May 31, 2018 By Tara Law
The NYC Department of Transportation will install protected bicycle lanes and an array of safety improvements along the Forest Hills/Kew Gardens section of Queens Boulevard this year— with or without the approval of Community Board 6.
The fourth and final phase of the controversial Queens Boulevard redesign project—which will include traffic calming measures, protected bicycle lanes and the elimination of about 200 parking spaces— will be implemented between Yellowstone Boulevard and Union Turnpike in July despite the objections of many business owners and residents.
The aim of the project is to make Queens Boulevard safer by adding and modifying pedestrian crossings, taking steps to calm the service roads, reconfiguring the intersections, and installing other safety improvements.
“We aim this summer to continue this life-saving street redesign, which has shown dramatic safety gains in the places where it was implemented along Queens Blvd in 2015 and 2016,” a DOT spokesperson said.
The DOT provided CB6’s Transportation Committee with an “informational presentation” of the redesign in May, the agency said.
The DOT made it clear during the meeting that the plan would be implemented regardless of the board’s view, according to reports. “This is a mayoral priority,” Queens Deputy Borough Commissioner Albert Silvestri told the committee, reported Streetsblog. He added that the project would move forward.
Community Board 6 Chair Joseph Hennessy decided that there was little point in putting the project up for a board vote, according to Streetsblog.
“This plan is going through whether our board is voting for it or not,” Hennessy reportedly said. “So there’s no point in taking a vote.”
The DOT said that it will present the plan to the full board on June 13, but the meeting will be for informational purposes. The DOT may also incorporate community feedback at that point.
Community Board 6 could not be reached for comment by press time.
The DOT argues that the earlier phases of the Queens Boulevard project, which were rolled out in phases beginning in 2015, have made the thoroughfare significantly safer. The first three phases go from Roosevelt Avenue in Woodside through to Yellowstone Boulevard in Rego Park.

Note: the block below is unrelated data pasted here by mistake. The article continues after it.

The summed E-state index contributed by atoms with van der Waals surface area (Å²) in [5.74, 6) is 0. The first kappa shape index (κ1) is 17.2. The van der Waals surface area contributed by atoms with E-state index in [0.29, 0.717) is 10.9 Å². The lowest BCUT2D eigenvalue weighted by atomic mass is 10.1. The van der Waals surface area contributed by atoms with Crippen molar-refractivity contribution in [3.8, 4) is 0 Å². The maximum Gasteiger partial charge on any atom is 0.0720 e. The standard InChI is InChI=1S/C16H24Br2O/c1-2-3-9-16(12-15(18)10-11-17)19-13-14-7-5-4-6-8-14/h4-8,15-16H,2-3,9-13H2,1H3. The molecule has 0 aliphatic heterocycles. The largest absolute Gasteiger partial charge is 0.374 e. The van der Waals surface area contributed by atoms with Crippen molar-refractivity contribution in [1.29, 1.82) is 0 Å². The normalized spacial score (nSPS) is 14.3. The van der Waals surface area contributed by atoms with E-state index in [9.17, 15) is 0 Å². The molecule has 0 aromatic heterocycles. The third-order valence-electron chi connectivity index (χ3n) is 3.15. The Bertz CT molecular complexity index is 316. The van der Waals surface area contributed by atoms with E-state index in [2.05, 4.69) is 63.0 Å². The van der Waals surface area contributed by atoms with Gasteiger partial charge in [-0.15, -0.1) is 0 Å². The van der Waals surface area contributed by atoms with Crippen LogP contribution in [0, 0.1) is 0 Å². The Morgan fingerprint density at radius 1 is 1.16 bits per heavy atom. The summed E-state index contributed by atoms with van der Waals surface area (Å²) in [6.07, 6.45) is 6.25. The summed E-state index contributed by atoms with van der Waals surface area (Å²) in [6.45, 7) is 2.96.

No pedestrians or cyclists have died on the sections of Queens Boulevard that have undergone a redesign, according to the DOT. Pedestrian injuries dropped by 55 percent, and the total number of crashes dropped by 19 percent, following installation.
The community’s reaction to the rollout of each phase of the project has been mixed.
For instance, Community Board 4 voted against Phase 2 of plan–which goes from 74th Street to Eliot Avenue– due to the installation of the protected bicycle lanes. Mayor Bill de Blasio, however, stepped in and the DOT to moved forward with it.
While some praise the program for making Queens Boulevard safer, others— especially businesses along the busy corridor— complain that the project has eliminated too many parking spaces, making it difficult for customers to reach them.
The president of the Forest Hills Chamber of Commerce, Leslie Brown, launched a change.org petition aiming to stop the project in February. The petition argued that the project was primarily being pushed by bicycle advocates— including activist group Transportation Alternatives— and that the program would hurt businesses. The petition has generated 1,761 signatures as of this writing.
Critics also argue that too few cyclists ride along Queens Boulevard to justify the project. About 16 bikes an hour ride along the one-mile length between Yellowstone Boulevard and Union Turnpike, according to the DOT.
Nevertheless, the DOT says that it has the support of the majority of local stakeholders to move ahead with the plan.
The agency said that it has received positive feedback about its Queens Boulevard redesign, citing data it generated from a survey conducted between September and April. The DOT said that 65 percent of those surveyed were in favor of the design. Most of the respondents— 68 percent— lived in Forest Hills or nearby.
The DOT also noted that it has been responsive to feedback from the public. The department has modified the design of slip lanes to make it easier for drivers to see in response to community feedback, the department said.
During the presentation, the DOT also went into detail about how it intends to alter Queens Boulevard as part of Phase IV.
The DOT said it will install pedestrian paths and bike lanes along the road median throughout the project area. Shorter pedestrian crossings and new crossings will be installed, as well as stop-controlled slip lanes to smooth the transition from the main road to the service road.
Along 71st Road, the DOT will install pedestrian space between medians and restrict southbound left turns onto the eastbound service road.
Traffic calming measures will be installed between 77th Ave. and 78th Ave, including speed humps on the Grand Central Parkway service road, a right-turn only lane and a crosswalk at 78th Avenue and Queens Boulevard.
Along Union Turnpike, the DOT will install a “QWICK KURB” road separator system, and a right turn lane and red turning arrow, as well as a protected bike lane.
Finally, the DOT intends to extend the westbound turn bays at Yellowstone Boulevard and Ascan Avenue.
The project will create a “footprint” for the installation of a $100 million project planned along Queens Boulevard as part of the de Blasio administration’s Great Streets Program. The project is intended to beautify and improve safety along the boulevard.
This project will include the installation of a linear park line along the median, adding protection to the bike lanes and pedestrian paths, changes to slip lanes, additional safety improvements and a Q60 bus line that runs through the median.
The first stage of the project will be implemented between Roosevelt Avenue and 73rd Street in 2019.